This piece, by Alison Janssen, originally appeared on the Hey, There’s A Dead Guy In The Living Room blog on 3/29/09. In it, Ms. Janssen talks about that dreaded moment of self-doubt many authors and, apparently, editors sometimes feel when looking back over a finished manuscript: the (hopefully) fleeting moment when you’re absolutely certain the work is horrible and you’re a fraud.
During the lifespan of a Bleak House book, I may read the same text seven or eight times. Sometimes a time or two more, sometimes a time or two less. (It depends upon my working relationship with the author and the way we work through revisions.)
Suffice it to say: I read each title *intensely* before it’s bound between hard covers and made available for mass consumption.
And over the course of those months, at some point after my initial acquisitions read but before my final check-all-tiny-last-minute-changes review, I experience a moment while reading when I think,
"Oh god. This book is terrible. Is this book terrible?!"
I know! I’m almost ashamed to admit this. I certainly don’t want to give the impression that I think any Bleak House book is less than stellar. Obviously, right? What would that say about the company? Our authors? Heck, my own professional skill set?
But I want to talk about this because I sometimes hear authors address a similar feeling, and I find it fascinating. I hear them talk about the moment of self-doubt which seizes them — wholly unfairly — and convinces them that the ms they’re slaving over is utter crap. Some authors I’ve heard speak to this say the feeling creeps up just after they reach the halfway point of their first draft, when they’ve set everything up, invested a ton,and know pretty well where it’s all going, but still have to get it there.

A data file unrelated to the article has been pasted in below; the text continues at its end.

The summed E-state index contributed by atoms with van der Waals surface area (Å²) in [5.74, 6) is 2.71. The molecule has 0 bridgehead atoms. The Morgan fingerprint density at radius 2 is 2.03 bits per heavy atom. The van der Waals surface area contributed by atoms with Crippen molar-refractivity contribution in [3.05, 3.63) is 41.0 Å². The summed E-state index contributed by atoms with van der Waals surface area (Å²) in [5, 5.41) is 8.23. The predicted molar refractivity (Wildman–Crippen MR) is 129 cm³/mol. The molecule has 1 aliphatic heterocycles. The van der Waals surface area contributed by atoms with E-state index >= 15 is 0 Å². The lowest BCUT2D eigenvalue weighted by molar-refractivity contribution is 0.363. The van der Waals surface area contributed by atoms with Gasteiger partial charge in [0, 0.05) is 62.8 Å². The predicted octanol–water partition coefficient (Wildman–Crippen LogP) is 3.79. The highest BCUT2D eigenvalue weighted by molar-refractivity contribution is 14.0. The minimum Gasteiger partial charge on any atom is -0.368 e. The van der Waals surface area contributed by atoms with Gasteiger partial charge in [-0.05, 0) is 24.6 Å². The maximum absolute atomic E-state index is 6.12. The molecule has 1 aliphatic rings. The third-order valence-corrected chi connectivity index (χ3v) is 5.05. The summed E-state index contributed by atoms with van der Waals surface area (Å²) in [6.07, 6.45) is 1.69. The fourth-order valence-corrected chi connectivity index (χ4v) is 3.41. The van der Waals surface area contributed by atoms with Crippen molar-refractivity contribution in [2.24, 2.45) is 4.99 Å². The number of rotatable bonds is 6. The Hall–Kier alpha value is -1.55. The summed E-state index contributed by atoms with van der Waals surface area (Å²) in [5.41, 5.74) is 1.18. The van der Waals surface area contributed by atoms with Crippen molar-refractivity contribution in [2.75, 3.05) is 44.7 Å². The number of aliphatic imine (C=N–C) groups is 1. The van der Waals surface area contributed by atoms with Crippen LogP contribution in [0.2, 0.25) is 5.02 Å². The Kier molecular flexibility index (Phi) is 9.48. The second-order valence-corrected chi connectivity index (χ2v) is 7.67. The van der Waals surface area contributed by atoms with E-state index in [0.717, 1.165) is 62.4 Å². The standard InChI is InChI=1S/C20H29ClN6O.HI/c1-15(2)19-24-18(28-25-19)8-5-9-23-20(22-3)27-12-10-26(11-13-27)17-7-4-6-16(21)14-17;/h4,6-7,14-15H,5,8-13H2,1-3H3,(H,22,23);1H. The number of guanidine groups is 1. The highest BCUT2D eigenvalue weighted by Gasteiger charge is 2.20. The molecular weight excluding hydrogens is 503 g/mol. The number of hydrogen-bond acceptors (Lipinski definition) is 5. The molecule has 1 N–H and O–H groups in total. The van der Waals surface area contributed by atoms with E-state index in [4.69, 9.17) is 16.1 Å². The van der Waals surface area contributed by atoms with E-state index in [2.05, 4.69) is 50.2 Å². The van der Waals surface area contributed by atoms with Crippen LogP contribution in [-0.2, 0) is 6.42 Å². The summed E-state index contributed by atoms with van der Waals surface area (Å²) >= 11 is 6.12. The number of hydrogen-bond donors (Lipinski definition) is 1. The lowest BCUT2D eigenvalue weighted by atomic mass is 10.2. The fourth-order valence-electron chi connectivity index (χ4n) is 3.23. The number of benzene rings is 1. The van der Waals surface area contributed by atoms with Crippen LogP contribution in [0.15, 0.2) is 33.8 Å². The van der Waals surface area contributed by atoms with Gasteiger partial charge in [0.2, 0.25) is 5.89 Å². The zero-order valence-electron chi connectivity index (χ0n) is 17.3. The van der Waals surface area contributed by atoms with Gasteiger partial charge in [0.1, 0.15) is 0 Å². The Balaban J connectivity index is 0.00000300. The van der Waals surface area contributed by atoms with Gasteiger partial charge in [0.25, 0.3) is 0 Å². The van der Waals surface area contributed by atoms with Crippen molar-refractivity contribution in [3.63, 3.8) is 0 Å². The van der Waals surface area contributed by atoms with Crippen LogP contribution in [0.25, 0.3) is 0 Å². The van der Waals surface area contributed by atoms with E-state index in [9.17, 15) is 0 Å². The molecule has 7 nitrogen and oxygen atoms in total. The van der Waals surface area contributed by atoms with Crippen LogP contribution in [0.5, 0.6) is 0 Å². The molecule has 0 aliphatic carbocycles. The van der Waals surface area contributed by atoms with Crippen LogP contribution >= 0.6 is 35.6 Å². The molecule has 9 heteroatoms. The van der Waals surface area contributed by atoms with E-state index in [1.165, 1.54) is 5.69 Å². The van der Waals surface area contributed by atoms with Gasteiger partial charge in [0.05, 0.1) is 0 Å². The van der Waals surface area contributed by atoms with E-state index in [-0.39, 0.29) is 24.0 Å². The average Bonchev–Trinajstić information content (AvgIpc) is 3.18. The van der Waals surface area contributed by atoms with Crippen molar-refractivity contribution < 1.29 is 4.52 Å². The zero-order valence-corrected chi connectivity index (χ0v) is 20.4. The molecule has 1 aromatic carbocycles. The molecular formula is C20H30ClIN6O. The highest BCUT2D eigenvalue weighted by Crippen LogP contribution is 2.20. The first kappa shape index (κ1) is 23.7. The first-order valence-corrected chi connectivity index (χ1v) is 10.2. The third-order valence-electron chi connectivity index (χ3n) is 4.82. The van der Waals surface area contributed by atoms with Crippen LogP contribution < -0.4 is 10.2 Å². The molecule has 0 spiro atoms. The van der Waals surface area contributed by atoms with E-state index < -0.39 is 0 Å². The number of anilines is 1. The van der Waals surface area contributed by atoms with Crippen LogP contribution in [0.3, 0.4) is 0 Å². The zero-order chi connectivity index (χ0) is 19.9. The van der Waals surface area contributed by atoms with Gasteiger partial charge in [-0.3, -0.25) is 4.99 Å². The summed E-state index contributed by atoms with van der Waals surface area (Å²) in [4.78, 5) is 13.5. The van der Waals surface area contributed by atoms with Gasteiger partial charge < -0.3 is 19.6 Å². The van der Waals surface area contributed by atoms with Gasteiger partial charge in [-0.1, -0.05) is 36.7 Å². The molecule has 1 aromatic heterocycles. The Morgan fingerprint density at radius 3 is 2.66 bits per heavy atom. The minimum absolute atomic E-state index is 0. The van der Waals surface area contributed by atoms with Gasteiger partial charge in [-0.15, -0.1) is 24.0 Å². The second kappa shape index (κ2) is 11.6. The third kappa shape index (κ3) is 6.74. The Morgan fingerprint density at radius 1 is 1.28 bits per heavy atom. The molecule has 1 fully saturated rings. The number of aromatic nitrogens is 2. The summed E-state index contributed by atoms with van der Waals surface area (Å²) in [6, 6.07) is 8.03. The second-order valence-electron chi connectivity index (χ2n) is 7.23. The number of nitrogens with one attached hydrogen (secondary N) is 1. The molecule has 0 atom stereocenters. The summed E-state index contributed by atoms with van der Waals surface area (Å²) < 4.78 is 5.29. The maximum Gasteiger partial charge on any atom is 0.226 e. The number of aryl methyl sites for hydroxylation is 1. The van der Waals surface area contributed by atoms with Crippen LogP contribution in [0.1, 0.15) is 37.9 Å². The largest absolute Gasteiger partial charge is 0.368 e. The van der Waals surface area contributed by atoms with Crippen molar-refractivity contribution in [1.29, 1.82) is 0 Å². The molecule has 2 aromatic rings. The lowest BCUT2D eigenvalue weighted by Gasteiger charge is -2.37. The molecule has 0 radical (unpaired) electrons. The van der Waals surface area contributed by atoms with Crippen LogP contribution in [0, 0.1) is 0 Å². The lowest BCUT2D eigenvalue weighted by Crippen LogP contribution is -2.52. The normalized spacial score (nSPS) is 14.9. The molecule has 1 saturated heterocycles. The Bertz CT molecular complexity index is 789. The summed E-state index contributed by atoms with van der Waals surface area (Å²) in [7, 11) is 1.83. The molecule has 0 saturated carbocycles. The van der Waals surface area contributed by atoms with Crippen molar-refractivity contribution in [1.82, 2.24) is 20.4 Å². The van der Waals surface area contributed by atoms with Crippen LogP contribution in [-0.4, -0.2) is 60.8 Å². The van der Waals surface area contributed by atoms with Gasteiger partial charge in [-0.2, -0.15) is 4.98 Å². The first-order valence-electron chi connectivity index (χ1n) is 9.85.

That makes sense to me — having focused so much on a ms, worked mostly in solitude, and being essentially past the point of no return, I can believe that it’s easy to doubt yourself. No matter how many previous titles you’ve published, no matter how many bestseller lists you may be on. Bestseller status doesn’t fill blank pages for you.
My experience with a ms is much different from the author’s, of course. My work is not creation, but refinement. I still, however, spend a lot of time with the mss. And I certainly feel a sense of ownership when I usher a book from query through publication.
I want to be proud of the work that I do, and I want to be praised. (That’s natural, yeah?) I want Bleak House to be renowned for publishing great crime fiction. And I believe in what we do, and the titles and author in which we invent.
But, just like the authors I discussed above, I encounter that moment — when I’ve been shut up so long with a ms, trying to brainstorm a solution to some little character flaw, or soothe some plot hiccup, or elegantly replace some overused (but totally awesome) word. The dreaded moment of suck.